Visualize it!
Good mathematicians do it a lot.
Theoretical physicists often make a point of it.
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Some underlying senses we need before we can
begin to understand and use mathematics
on our route from infancy to science-see:

Negation . . . in mathematics
and elsewhere
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 Jerry Manheim tells this story from his course in Differential Equations: "I asked him to help me work through a problem (since I firmly believe Math is not a spectator sport).  No matter what question I asked he was silent.    "Finally, in desperation, I said: "Look, this is basically subtraction;  what if the temp is 4 degrees F outside (O.K., so it 's never 4  degrees in CA....pretend you're in Alaska), and then the temperature drops 7 degrees, what is the new temperature?  SILENCE.  I decided to wait him out on this one and eventually he told me that the temperature is now zero. B's and C's in  College Alg, Calc and Analyt (3 terms) and doesn't know about neg numbers!  Who in  hell's name are we doing a favor for....surely not this ELECTRICAL ENGINEERING student.

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The source of the five steps to better understanding of science is the discussions found in
The Growth of Logical Thinking: from childhood to adolescence, by Inhelder and Piaget (Basic Books, 1959)

The explorepdx oddity for March 2003
 Have you Noticed... . A significant fraction of people don't see much, if any, difference between, "He hasn't got no food on his plate," and "He has got no food on his plate." Similarly, "He could even care less," and "He couldn't care less." “It got to minus ten degrees below zero,” and "It got to ten degrees below zero." "Do unto others as they would do unto you." and "Do unto others as you would have them do unto you." All of these share a common error.  That error involves a simple abstraction—of the kind that is the heart and soul of modern science and mathematics. ...What is that error? The error in common to the first three statements is the failure to see the reversal of the negative by another negative—a multiplicative negative. Negation is a slightly tricky concept.  Negation of negation is even  trickier, tricky enough to frequently trip up a lot of people.  And a lot of science requires a good sense of negation of  negation. Mutual reciprocity (exemplified by the Golden Rule) is a symmetry concept which  conceptually stems from a  system of potential negations and negations of negations.  In physics, the concept of irreversibility is usually misunderstood, demonstating the difficulty of understanding negation of negation.  The usually misunderstood concept of Newton's third law of motion (action and reaction) demonstrates the difficulty of understanding mutual reciprocity.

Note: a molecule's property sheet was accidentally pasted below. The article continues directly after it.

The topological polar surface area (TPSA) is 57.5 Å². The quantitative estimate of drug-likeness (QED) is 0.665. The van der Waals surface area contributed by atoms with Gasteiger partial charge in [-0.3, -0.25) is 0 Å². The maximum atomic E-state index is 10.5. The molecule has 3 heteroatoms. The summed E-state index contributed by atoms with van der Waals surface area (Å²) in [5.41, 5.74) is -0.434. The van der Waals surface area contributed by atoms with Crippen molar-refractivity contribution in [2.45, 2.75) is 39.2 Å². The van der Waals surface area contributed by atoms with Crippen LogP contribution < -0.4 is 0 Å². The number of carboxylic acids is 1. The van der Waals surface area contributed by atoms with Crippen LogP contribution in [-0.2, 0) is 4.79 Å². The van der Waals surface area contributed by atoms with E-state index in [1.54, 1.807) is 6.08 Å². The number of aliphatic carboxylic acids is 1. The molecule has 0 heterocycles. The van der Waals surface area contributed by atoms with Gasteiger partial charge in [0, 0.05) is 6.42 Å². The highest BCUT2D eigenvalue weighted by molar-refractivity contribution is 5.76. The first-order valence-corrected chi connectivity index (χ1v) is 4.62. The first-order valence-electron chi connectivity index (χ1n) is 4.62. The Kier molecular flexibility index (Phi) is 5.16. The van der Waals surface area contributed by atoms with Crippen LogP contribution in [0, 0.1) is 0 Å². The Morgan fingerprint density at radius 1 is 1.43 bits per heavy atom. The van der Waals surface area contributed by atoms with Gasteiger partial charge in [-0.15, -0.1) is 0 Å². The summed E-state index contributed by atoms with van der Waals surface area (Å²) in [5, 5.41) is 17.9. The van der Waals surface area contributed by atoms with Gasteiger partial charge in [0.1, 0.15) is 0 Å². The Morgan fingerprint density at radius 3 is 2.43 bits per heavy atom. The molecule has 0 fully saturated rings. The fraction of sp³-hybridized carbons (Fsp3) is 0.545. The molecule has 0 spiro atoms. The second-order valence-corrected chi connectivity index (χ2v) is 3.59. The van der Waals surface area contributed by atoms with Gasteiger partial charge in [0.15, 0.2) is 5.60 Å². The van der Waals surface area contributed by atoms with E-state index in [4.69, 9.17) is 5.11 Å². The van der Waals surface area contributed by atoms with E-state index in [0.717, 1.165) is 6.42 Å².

What did he really  mean?
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Negation . . . in language
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 Some common (mis)uses of words demonstrate that negation is a subtle (abstract) concept at the edges of human comprehension.

We have ways to use language to express negation.

 Negation is a simple notion. Often a speaker will negate the negation. (not sensing what a multiplicative effect is in such a use of words) He hasn't got food on his plate Our confidence will not easily be restored. Only over my dead body will they raise your taxes. He hasn't got no food on his plate. Our lack of confidence will not easily be restored. Not over my dead body will they raise your taxes.*

...Sometimes we want  to say that the negation is not.

 "...couldn't care less..." Here the speaker doesn't realize he wants negation of negation. A second one?  This guy couldn't care less about the first. The intended  meaning is a negation of  a negation. A second?  This guy could even care less about the first.*

And language can express negation in mathematics, too.

 Mathematics is careful to mean just what it says. The negative of a negative is a positive. It got to ten degrees below zero. It got to minus ten degrees below zero.
*Said by *.

LOOK AT THE POWER OF POSITIVE THINKING